Could you describe your creative process on the basis of a piece or album that's particularly dear to you, please? Where did the ideas come from, how were they transformed in your mind, what did you start with and how do you refine these beginnings into the finished work of art?
The latest A-Sun Amissa album was an interesting journey as the initial ideas for some of the songs were going to be a completely different record and we ended up going off down a different path. The previous record 'The Gatherer' was quite experimental and drone-based and I had decided to make a more direct and structured album that we could play live with more purpose. There was also a desire to make a heavier record so the challenge was to find the right palette of sounds to use to make the songs come together in a coherent way and also in a way we could interpret in a live environment. I also introduced live drums for the first time which was a new obstacle but with the help of my friends in Hundred Year Old Man we found a good solution in their practice space.
I invited Jo Quail, Christine Ott and David McLean to be involved and was really pleased with their contributions. I'd met Jo once before at an Amenra show and while we were recording in Leeds she had a free afternoon before heading back to London so we just tracked a load of stuff over a few hours, literally just throwing down as many ideas as we could muster, and because she's such a good player most of what we recorded worked really well and ended up on the record. Mixing the album was quite difficult, trying to find this larger, more aggressive sound and mixing drums for the first time. But I'm very pleased with how it turned out in the end and I think it's raised the bar significantly for the next record.
There are many descriptions of the ideal state of mind for being creative. What is it like for you? What supports this ideal state of mind and what are distractions? Are there strategies to enter into this state more easily?
I'm very much of the opinion of just doing the work and not waiting for it to come to you. Make time for the thing you want to do and just work at it. I don't believe for a second that there's an ideal state of mind, that's just an excuse to not work in my opinion. There are certainly distractions and blockages to being able to create though and that's where it's important to have the routine and try and be strict with your time, it's precious at the end of the day. Exercise helps. Also giving yourself some boundaries helps and not putting pressure on yourself. There's no point saying to yourself - “I'm going to write a song today” because the chances are you won't and then you'll feel shitty and it'll put you off doing that again. It's a constant psychological battle, there's no doubt, but it's better to narrow your angles and start building with small blocks.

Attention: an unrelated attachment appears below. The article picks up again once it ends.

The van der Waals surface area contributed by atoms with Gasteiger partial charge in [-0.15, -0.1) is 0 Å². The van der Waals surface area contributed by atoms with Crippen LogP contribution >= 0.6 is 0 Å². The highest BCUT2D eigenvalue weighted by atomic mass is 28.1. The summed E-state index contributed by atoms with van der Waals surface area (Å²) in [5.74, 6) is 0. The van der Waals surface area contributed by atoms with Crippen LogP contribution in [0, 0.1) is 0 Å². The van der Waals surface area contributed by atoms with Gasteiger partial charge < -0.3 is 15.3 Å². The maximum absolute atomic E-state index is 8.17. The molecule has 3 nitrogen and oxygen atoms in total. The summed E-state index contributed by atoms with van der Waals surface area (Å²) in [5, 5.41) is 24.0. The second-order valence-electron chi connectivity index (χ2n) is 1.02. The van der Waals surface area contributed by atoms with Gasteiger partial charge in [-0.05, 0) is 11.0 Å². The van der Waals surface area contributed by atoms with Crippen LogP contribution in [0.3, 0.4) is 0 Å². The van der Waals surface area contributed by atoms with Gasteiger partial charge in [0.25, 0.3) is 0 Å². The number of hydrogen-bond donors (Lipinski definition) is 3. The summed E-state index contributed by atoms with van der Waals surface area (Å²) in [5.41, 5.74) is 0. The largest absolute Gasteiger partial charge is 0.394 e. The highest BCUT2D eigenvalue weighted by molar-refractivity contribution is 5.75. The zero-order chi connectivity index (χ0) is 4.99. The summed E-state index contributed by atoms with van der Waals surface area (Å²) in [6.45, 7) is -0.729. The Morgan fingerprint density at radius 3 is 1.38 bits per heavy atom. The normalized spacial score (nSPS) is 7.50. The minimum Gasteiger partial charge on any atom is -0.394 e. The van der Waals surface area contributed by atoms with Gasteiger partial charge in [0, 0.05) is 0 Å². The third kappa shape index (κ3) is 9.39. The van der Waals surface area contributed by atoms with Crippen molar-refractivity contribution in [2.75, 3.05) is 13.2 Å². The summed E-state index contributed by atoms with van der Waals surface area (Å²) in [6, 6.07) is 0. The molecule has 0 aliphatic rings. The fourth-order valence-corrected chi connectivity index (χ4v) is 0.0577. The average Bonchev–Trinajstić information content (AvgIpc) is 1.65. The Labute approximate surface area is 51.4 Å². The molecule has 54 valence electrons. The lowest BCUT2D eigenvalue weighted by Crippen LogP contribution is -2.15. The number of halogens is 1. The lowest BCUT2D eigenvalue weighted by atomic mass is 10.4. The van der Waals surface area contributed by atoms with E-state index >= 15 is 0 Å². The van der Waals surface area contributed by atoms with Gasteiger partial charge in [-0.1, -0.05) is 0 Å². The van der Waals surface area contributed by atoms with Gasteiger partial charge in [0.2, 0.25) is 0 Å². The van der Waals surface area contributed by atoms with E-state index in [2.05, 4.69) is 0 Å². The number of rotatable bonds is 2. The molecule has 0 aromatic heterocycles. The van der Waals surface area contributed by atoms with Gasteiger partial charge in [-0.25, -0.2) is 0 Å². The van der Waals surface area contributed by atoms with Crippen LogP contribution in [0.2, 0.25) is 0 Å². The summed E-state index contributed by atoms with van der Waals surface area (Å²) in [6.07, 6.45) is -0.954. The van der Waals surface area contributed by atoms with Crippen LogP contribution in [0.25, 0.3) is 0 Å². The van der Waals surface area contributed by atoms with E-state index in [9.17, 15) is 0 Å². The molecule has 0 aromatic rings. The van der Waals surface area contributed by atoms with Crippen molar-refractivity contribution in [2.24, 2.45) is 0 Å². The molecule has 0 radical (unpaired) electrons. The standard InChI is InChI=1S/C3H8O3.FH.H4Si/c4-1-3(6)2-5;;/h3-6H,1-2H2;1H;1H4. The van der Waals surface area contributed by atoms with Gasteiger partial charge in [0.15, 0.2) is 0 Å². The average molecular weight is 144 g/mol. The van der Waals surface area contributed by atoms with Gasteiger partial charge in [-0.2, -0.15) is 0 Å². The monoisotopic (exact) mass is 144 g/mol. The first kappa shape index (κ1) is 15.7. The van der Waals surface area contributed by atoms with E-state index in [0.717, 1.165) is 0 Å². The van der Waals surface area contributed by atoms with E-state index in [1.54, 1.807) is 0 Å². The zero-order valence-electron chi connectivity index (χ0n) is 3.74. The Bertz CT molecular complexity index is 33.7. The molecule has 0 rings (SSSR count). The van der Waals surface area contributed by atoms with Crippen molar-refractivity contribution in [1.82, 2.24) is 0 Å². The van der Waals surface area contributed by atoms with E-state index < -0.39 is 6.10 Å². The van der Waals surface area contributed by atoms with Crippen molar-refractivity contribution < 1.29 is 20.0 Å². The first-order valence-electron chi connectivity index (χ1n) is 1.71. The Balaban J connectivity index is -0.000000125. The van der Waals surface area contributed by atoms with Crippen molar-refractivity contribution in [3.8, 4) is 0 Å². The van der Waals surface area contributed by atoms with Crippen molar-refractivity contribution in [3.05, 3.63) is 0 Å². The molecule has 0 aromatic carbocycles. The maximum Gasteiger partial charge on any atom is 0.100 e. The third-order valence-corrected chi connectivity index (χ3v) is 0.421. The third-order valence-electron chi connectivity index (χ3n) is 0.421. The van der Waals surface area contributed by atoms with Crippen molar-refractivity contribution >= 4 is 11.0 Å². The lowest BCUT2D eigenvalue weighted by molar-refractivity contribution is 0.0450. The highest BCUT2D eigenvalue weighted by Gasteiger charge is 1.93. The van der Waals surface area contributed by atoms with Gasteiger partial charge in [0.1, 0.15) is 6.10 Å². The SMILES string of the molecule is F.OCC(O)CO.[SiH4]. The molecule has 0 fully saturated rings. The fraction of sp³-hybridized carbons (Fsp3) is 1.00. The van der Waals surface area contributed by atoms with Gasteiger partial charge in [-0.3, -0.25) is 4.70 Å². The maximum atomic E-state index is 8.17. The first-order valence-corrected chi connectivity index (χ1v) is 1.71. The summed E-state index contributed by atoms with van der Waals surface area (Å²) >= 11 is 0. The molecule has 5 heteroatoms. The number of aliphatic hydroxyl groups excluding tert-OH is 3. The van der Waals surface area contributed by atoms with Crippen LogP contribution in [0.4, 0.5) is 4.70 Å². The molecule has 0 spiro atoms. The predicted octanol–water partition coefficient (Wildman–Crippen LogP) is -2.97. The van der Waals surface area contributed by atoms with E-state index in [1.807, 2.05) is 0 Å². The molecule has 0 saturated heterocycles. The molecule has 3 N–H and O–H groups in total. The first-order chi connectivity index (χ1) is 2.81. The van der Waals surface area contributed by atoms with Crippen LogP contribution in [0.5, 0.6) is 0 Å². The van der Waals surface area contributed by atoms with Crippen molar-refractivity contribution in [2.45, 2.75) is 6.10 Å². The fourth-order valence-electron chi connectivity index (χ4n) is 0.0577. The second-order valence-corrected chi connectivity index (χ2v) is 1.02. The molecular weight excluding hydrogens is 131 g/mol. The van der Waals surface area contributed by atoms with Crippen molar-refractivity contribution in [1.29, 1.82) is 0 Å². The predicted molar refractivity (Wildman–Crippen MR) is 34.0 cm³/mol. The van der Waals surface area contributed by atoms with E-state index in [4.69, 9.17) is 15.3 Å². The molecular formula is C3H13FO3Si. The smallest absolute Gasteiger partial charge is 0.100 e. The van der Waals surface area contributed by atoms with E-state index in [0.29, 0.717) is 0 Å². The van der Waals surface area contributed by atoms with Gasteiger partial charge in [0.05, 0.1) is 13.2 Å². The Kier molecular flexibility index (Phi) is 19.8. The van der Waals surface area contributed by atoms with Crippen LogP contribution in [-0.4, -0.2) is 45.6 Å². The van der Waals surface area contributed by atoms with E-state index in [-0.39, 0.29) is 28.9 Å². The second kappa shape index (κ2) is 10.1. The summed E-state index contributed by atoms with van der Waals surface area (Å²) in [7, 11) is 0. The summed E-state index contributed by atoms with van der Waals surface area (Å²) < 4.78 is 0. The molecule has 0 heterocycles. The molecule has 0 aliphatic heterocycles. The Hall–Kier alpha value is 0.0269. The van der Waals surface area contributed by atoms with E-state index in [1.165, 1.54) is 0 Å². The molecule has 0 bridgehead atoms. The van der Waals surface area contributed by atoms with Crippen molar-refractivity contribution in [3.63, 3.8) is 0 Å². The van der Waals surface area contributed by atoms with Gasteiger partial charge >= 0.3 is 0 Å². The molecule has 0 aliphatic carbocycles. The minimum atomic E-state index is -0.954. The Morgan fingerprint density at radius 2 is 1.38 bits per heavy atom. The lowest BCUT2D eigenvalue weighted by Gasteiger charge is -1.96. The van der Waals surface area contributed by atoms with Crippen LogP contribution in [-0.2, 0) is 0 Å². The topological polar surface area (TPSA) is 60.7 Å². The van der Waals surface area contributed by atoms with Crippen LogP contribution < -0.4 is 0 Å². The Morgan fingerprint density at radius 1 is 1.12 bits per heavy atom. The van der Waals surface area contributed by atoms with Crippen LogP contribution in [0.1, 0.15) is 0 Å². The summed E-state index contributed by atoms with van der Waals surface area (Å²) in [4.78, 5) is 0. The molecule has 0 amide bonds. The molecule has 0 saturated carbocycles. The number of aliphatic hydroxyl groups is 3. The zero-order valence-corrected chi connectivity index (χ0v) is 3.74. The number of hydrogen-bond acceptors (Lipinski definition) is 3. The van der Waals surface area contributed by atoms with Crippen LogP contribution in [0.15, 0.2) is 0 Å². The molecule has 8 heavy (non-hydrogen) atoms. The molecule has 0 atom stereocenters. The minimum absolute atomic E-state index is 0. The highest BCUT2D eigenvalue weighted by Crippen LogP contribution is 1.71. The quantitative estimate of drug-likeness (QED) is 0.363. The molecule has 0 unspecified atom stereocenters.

For instance – on the days I'm writing new music I'll usually know what that work might involve, so if it's starting from scratch then I know to just leave myself open for simply playing and it doesn't have to be anything, just sit and play and if chimes with you then do a quick recording and make a couple of notes before you forget it. No pressure, no end result in mind. If all you come up with is a heap of shit then you try again the next day. It doesn't matter, there are always days like that, but there are also days where you'll strike gold. After a while these small steps will start to form a bigger picture and you'll have the beginnings or a foundation of something. You can apply this to music, art or writing, I think they are all the same in that regard.
How is playing live and writing music in the studio connected? What do you achieve and draw from each experience personally? How do you see the relationship between improvisation and composition in this regard?
They are heavily linked but certainly each come with their own different rewards. Writing has all these infinite outcomes that you slowly whittle down into something solid and meaningful, trying to find the discipline to sculpt these ideas together into a coherent whole. Once the record is done and mastered – imagine all of the things that it could have been, literally anything at all, but it's ended up as this thing. Think about all of the millions of tiny decisions you've made throughout the process. I always find that part a bit surreal. Playing live is reinterpreting that process in some ways but it's a more cathartic experience, a more immediate sense of achievement (or disappointment if it's a shitty show). It's more fun these days because of the volume we're playing at and the show is more dynamic and difficult to play than before. It's rare that all band members have a good show at the same time but when that happens it's quite magical, both on stage during the show, afterwards while we share a beer or in the van dissecting it all the next day.